Who loves America More? Democrats or Republicans?

While the Republican Party seems to most relish the outward signs of patriotism, such as waving the flag, reciting the Pledge of Allegiance, and sending troops into harm’s way with aplomb, it is the Democrats who have the longer record prosecuting our nation’s wars since World War I.

Indeed, it was President Woodrow Wilson, a Democrat, who lead us to victory in World War I; it was President Franklin Roosevelt, a Democrat, who lead our nation against Nazi aggression in World War II; it was President Harry Truman, a Democrat, who completed our victory in World War II with the bombing of Japan, and who entered America into the Korean conflict; it was John F. Kennedy, a Democrat, who created the Green Berets and who stood down the Russians during the Cuban Missile Crisis; and it was Lyndon Johnson, a Democrat, who put troops in Vietnam.

But when the Vietnam conflict began to fail, at long last, it was a group of Democrats, lead by senators Eugene McCarthy and Robert Kennedy, who challenged Johnson for the White House and demanded an end to America’s involvement in the failed effort. This reaction by dissident Democrats, influenced by a massive public opposition to the Vietnam War, was evidence of Democratic Party leader’s ability then, and today, to use discernment, not merely a gut feeling, to judge when and where the United States should enter or continue in foreign engagements.

Republicans, to their credit, have usually been loyal supporters of Democratic administrations that lead initiatives to protect our nation’s vital interests. Yet, the GOP has favored isolation over engagement when it suited them, namely, during the late 1930s and just before the December 7, 1941 attack on Pearl Harbor, a cataclysmic event that most all Americans together against Japanese and Nazi aggression. The Republican Party opposition of that time, however, was seen as being centered on tactics and timing, not on being unfriendly to the vital interests of the country.

In more recent years when Democrats were not in the White House, President George H. W. Bush engaged America in the Persian Gulf War to defend Kuwait against the aggression of Iraq in the early 1990s (which most Democrats supported). And in more recent years when President George W. Bush decided to enter troops and firepower into Iraq (most Democrats switched their initial support to opposition only when it became evident that the proposed reasons for attacking Iraq were not true: one, that the country had weapons of mass destruction and, two, was connected the terrorist group al Kaida). And President Bush’s entry into Afghanistan was fully supported by Democrats at first. Democratic support for sustained presence in Afghanistan only began to wane after eight years there without any measurable progress or prospects of sustainable success.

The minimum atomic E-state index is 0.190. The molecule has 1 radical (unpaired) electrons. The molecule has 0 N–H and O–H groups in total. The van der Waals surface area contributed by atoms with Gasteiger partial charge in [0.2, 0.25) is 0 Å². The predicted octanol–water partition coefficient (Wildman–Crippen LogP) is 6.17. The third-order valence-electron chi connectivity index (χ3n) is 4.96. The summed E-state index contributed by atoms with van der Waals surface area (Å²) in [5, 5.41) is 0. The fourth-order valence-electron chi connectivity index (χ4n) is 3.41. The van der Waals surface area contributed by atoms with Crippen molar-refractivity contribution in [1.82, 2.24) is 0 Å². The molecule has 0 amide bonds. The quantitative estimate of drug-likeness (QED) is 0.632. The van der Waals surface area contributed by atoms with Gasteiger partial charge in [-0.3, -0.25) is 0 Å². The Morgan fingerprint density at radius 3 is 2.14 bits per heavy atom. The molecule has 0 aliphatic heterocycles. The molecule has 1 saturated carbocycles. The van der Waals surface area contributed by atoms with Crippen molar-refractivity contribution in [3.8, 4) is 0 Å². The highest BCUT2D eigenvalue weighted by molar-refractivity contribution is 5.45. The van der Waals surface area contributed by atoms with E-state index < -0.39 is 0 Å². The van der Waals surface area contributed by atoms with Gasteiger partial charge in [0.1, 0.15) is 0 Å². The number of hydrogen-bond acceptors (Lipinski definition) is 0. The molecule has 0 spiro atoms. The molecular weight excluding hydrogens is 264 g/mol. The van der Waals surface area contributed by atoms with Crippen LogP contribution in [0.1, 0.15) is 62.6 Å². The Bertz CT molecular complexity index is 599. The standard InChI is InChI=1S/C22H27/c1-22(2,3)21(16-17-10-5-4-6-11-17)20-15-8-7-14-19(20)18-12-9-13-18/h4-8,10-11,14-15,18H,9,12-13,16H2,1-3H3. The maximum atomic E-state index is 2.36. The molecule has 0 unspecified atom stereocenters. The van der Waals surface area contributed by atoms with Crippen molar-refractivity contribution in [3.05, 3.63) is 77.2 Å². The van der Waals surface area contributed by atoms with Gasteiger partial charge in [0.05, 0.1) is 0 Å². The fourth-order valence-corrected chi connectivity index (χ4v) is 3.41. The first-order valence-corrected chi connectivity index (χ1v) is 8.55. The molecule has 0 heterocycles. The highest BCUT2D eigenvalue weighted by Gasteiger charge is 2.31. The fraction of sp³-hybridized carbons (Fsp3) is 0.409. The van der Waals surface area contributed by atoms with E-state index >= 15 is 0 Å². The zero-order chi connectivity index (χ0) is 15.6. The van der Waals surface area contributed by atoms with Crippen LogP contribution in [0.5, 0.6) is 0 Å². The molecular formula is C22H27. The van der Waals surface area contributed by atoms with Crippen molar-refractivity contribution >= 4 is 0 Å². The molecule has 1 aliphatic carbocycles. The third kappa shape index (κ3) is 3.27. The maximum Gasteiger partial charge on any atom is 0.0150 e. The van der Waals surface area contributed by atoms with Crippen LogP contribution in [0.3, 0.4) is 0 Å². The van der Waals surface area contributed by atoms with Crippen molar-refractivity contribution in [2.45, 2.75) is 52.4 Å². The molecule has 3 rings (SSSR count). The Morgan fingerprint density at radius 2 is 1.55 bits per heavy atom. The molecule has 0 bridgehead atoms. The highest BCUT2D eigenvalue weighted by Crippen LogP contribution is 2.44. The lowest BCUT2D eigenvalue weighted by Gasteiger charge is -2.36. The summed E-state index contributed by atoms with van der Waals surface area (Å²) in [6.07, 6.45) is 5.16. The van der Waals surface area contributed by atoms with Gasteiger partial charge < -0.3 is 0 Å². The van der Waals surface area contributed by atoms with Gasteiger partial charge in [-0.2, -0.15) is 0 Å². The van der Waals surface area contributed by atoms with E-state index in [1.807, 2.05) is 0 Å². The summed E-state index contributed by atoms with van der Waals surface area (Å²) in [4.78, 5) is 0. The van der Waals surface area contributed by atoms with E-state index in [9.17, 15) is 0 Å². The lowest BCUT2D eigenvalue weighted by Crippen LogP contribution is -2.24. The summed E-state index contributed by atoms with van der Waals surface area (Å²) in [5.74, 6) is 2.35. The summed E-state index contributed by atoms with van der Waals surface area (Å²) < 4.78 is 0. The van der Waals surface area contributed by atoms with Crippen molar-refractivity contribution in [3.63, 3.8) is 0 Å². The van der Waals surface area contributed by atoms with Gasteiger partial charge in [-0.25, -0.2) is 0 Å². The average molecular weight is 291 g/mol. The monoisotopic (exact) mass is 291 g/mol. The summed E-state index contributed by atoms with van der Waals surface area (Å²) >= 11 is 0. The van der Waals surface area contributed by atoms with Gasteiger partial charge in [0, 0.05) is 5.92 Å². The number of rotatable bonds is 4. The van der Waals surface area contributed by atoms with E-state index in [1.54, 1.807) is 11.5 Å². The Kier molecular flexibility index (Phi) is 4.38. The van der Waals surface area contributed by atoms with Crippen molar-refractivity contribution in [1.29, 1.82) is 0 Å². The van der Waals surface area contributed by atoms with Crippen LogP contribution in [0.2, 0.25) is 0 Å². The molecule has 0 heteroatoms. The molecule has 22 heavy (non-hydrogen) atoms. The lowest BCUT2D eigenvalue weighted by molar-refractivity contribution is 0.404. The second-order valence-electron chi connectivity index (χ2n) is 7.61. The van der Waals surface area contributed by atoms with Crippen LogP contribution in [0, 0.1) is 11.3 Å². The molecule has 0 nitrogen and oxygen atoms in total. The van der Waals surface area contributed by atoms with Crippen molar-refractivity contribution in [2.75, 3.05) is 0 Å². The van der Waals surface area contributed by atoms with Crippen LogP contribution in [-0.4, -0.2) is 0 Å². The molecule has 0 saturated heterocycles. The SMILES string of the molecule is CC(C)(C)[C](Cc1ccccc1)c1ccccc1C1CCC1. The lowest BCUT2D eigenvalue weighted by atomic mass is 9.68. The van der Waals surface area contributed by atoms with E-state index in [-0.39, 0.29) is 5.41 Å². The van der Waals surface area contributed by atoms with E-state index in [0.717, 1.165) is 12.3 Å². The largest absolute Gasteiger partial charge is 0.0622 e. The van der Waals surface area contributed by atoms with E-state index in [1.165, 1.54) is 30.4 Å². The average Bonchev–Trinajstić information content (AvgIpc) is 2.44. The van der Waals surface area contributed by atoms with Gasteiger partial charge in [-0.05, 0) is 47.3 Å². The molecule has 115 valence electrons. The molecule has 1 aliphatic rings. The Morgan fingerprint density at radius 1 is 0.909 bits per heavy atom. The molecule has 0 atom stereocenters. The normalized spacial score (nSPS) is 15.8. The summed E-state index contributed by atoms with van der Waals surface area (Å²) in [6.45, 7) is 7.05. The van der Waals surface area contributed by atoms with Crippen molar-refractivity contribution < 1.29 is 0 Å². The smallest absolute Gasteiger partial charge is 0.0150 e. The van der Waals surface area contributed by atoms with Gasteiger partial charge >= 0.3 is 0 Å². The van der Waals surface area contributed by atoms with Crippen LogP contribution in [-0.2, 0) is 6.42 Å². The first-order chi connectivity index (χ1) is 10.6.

The Democrat’s belated opposition in these cases can only be described as acts of discernment, not acts of disloyalty to America. The term “loyal opposition” comes to mind.

Sadly, the GOP easily castigates the loyalty and patriotism of Democrats for exercising their constitutional right to disagree with national policy. In reply, however, Democrats have called Republicans wrong, but never unpatriotic.

American should be a one-party nation when it comes to her commitment to the safety of our country. And there could be no better time for such reconciliation than now, a time when we salute our soldiers and sailors on Veteran’s Day.

In the words of Jefferson, “Error of opinion may be tolerated when reason is left free to combat it.” In this spirit, we should disagree as patriots, not letting the dissent become a mark of denigration, but a mark of our time-honored tradition of debate and truth seeking, sacred concepts secured for us by the Founding Fathers of our country.

Who loves America more? Democrats and Republicans love it equally. We proved this on 9-11 when the nation reacted as one against an evil all could understand. Let our common love of country bind us more and divide us less, in times of peril. It will be among ourselves, in the final analysis, where we will sustain our legacy as the greatest country in the world.

Charles Malone
Raleigh
charlesmalonencsenate.com

Comments

Nice post. Thanks.

In my old age, I've come to think rather harshly of excessive patriotism.

Bring'in home the bacon

Wake County has only 173m, about 3.5%, of 5.1 billion alloted for NC stimulus recovery fund projects from the feds, according to Onvia Tracking. We are behind Cumberland, Wayne, and Rowan counties. We can do better and, if elected to the NC Senate in 2010, I'll work to "bring home the bacon" to our community.

Charles Malone
Raleigh

charlesmalonencsenate.com

Charles Malone

There's a lot to love about America

Republicans love the idea of it, the flag-waving, sloganeering, in your face warring bravado power.

From my decidedly Democrat's point of view, I love the melting pot diversity, the ability to choose our destiny to whatever extent we have energy and drive to make it happen on the most level playing ground that we can keep leveling due to our Constitution and the vast wide extraordinary environment, flora and fauna, that the United States contains within its borders.

Maybe Republicans love those things too, but you wouldn't know it by their actions most the time.